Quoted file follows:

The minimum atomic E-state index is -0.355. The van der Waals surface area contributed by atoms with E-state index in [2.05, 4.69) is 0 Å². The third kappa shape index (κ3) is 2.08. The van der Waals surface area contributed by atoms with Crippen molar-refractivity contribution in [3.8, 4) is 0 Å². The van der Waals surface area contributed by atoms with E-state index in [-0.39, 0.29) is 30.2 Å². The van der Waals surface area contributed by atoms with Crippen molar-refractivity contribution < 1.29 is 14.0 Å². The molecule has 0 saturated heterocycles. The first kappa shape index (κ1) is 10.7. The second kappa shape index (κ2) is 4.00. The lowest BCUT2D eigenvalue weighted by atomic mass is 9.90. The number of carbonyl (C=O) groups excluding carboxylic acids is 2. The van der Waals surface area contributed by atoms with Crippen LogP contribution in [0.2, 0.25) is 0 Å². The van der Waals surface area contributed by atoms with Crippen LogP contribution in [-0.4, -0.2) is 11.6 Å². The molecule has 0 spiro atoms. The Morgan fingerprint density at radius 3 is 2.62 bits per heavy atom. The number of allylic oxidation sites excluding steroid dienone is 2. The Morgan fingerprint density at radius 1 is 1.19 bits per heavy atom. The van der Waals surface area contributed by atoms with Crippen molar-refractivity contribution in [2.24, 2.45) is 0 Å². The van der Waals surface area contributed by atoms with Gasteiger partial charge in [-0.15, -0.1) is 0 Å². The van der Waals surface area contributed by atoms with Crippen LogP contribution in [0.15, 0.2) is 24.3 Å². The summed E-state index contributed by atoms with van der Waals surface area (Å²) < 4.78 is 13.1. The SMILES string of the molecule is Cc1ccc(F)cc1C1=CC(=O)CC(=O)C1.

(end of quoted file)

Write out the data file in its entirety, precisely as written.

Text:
The minimum atomic E-state index is -0.355. The van der Waals surface area contributed by atoms with E-state index in [2.05, 4.69) is 0 Å². The third kappa shape index (κ3) is 2.08. The van der Waals surface area contributed by atoms with Crippen molar-refractivity contribution in [3.8, 4) is 0 Å². The van der Waals surface area contributed by atoms with E-state index in [-0.39, 0.29) is 30.2 Å². The van der Waals surface area contributed by atoms with Crippen molar-refractivity contribution < 1.29 is 14.0 Å². The molecule has 0 saturated heterocycles. The first kappa shape index (κ1) is 10.7. The second kappa shape index (κ2) is 4.00. The lowest BCUT2D eigenvalue weighted by atomic mass is 9.90. The number of carbonyl (C=O) groups excluding carboxylic acids is 2. The van der Waals surface area contributed by atoms with Crippen LogP contribution in [0.2, 0.25) is 0 Å². The van der Waals surface area contributed by atoms with Crippen LogP contribution in [-0.4, -0.2) is 11.6 Å². The molecule has 0 spiro atoms. The Morgan fingerprint density at radius 3 is 2.62 bits per heavy atom. The number of allylic oxidation sites excluding steroid dienone is 2. The Morgan fingerprint density at radius 1 is 1.19 bits per heavy atom. The van der Waals surface area contributed by atoms with Crippen molar-refractivity contribution in [2.24, 2.45) is 0 Å². The van der Waals surface area contributed by atoms with Gasteiger partial charge in [-0.15, -0.1) is 0 Å². The van der Waals surface area contributed by atoms with Crippen LogP contribution in [0.15, 0.2) is 24.3 Å². The summed E-state index contributed by atoms with van der Waals surface area (Å²) < 4.78 is 13.1. The SMILES string of the molecule is Cc1ccc(F)cc1C1=CC(=O)CC(=O)C1.